The enlargement of the European Union will not only boost the economic competitiveness of its new members but also that of the current 15 member states, economists said at a symposium in Vienna on March 14.
The former communist countries of Central Europe that are due to join the EU in 2004 have in the past decade "gone through a dramatic process of structural adjustment," said Peter Havlik, an economist at the Institute for International Economic Studies in Vienna.
"Central and Eastern Euro-pean countries now have an industrial structure that is positioned somewhere between the industrially less advanced EU-south and the more advanced EU-north countries," Havlik added.
In Hungary and Poland, industrial productivity was twice as high in 2002 as it was in 1990, according to figures from the institute.
In the Czech Republic, Slovenia and Slovakia, industrial productivity last year returned to the levels of 1990 after a sharp fall.
Romania, Bulgaria, Latvia and Lithuania are at the bottom in terms of economic transition because they have failed to attract significant levels of foreign investment.
But in general, Havlik said, "central Europe's manufacturing exports to the EU increased by almost 160 percent between 1995 and 2001 and have already surpassed the market share of Japan in EU imports by far."
He stressed that exports increasingly consisted of products with a large technology content, like cars, electronics and telecommunication equipment.
Meanwhile, the sale of EU products in Central Europe has shot up by 140 percent.
This price of this two-way trade increase has been the loss of some 5 million jobs in Central Europe and a sharp increase in unemployment in most of its countries.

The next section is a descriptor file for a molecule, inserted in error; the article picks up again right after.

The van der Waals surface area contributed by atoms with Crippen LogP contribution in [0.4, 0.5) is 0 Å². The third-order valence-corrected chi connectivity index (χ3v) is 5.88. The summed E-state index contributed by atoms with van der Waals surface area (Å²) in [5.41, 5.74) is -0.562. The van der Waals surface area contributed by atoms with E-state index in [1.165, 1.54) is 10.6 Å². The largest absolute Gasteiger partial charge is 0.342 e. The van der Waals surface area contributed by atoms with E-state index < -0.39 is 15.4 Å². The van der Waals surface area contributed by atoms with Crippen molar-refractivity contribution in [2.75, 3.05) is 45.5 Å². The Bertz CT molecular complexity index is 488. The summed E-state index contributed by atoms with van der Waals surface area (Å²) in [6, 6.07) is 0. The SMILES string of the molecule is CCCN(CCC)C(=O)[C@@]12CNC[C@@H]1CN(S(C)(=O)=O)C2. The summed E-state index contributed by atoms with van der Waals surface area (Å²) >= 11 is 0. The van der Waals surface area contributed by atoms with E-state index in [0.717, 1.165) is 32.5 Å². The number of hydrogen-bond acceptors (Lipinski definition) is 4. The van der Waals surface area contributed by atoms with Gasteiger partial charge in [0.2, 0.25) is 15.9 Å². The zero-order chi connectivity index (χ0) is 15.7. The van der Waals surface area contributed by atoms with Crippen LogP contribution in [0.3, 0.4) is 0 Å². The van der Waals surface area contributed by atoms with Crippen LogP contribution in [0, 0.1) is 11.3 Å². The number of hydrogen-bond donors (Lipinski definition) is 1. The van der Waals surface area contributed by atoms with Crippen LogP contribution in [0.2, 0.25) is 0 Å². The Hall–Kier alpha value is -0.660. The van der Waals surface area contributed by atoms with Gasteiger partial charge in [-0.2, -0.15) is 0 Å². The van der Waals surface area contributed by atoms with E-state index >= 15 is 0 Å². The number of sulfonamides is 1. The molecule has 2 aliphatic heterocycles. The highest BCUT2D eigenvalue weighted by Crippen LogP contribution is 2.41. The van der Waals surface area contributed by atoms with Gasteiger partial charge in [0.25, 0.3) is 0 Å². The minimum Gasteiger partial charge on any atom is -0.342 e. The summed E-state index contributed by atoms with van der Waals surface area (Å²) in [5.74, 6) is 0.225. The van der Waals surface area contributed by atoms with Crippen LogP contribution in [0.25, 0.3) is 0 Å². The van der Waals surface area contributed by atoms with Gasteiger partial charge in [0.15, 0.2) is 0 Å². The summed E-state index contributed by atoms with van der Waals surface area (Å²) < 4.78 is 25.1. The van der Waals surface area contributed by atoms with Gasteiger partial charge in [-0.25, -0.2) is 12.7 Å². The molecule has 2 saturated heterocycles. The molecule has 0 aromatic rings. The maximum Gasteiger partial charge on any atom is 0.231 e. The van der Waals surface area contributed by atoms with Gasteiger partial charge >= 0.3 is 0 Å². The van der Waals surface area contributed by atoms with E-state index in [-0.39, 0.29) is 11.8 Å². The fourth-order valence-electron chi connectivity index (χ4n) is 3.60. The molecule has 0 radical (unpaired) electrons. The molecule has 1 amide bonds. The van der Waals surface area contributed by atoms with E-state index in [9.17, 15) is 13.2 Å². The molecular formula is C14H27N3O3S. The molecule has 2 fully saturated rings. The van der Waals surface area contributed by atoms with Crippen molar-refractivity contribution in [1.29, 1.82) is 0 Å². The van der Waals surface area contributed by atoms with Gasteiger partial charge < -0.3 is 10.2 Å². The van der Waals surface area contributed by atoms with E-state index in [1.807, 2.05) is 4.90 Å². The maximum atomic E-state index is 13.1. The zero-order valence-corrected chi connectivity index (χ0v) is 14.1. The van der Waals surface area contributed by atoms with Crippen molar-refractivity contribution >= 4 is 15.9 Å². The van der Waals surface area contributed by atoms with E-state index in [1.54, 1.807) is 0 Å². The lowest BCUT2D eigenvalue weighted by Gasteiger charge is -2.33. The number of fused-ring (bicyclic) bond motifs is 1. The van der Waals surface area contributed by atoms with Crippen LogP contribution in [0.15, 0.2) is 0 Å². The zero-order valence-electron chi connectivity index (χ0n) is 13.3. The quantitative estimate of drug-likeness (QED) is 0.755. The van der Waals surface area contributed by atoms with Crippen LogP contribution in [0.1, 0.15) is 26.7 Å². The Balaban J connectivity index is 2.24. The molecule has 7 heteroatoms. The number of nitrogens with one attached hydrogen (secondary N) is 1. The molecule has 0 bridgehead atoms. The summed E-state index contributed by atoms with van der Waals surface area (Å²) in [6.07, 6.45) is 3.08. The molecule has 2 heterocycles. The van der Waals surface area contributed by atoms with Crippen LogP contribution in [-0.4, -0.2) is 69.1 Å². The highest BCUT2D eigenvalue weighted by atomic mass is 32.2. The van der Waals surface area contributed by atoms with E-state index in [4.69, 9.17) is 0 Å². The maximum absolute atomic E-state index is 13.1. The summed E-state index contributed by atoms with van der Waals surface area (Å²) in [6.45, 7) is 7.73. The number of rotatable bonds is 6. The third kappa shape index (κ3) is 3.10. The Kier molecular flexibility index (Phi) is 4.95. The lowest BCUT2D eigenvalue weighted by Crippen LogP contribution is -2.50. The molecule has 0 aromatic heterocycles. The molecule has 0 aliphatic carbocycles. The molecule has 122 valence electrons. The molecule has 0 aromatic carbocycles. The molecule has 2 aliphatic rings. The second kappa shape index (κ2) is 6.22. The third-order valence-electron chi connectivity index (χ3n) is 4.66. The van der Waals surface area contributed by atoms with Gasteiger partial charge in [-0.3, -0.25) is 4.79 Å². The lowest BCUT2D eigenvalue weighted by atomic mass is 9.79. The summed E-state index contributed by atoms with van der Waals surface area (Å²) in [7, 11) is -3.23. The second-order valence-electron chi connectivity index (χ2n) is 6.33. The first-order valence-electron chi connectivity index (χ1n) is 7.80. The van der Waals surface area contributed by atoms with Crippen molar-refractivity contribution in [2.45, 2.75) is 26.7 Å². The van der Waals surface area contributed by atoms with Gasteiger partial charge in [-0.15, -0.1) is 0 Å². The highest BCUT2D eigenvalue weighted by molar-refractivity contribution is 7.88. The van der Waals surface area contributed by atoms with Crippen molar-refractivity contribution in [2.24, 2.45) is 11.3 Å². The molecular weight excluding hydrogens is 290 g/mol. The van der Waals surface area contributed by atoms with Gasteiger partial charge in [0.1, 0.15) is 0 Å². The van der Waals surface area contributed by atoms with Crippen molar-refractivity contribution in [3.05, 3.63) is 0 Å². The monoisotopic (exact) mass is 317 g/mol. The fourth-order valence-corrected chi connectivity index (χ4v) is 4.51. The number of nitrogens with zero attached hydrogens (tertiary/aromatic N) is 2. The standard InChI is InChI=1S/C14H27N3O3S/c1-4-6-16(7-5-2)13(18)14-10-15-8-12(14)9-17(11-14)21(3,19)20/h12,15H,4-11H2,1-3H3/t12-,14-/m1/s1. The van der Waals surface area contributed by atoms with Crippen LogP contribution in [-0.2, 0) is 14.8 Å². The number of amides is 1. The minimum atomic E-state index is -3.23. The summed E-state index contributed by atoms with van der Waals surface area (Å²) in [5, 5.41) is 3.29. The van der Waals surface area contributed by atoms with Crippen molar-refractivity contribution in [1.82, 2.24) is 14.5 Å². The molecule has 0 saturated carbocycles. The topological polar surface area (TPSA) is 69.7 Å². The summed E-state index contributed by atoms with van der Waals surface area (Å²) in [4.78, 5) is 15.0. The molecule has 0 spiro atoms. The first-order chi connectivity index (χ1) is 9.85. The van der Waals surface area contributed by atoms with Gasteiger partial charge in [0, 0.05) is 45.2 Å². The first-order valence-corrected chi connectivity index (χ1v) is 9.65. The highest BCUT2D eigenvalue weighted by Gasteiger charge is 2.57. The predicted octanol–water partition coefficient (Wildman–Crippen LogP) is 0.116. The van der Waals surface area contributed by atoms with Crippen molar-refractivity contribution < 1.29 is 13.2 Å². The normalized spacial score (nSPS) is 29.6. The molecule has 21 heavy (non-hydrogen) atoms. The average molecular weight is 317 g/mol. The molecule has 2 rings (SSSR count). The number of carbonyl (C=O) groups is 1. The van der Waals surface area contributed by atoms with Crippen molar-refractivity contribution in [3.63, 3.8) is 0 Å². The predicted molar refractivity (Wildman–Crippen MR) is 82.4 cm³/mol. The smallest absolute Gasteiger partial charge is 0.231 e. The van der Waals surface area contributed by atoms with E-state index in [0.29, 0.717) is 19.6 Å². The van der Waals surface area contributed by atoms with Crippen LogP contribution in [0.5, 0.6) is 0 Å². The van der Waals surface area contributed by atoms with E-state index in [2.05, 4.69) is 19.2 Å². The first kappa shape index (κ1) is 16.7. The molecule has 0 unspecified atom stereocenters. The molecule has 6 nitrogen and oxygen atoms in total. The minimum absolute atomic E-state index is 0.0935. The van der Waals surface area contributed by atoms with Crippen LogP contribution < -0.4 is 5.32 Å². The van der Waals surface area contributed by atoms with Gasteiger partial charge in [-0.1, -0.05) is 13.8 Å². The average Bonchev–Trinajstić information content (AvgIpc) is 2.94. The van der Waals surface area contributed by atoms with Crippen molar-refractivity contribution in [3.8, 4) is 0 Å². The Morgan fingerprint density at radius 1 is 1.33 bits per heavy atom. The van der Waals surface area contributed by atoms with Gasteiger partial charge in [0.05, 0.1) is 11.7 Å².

Lionel Fontagne, the head of the French think tank CEPII, said these difficulties were only temporary.
"In the short term things get worse, jobs are lost faster than they are created," he said, adding that in a country like Poland it would "take five to six years to overcome the unemployment problem."
Fontagne said "the most advanced countries in Central Europe, like Hungary, will achieve the standard of living of the EU in about 15 years, while for the rest it will take 25 to 30 years."
This evolution will not take place at the cost of the current member states, but will, on the contrary, benefit them, he said.
"The Czech automobile industry was developed without jeopardizing the German automobile industry because they are not exactly at the same level of the game," he explained.
On the whole EU enlargement will "translate into growth for the big firms and for economies of scale and an improvement in overall productivity that will eventually also benefit the short term losers of the transition."
But Witold Orlowski, an economist at the NOBE institute in Warsaw, said being a member of the EU was no guarantee of economic success.
"Greece's wealth is still 40 percent lower than the EU average, as it was when it joined 20 years ago. But Ireland, which joined at the same time, has come very close to the average."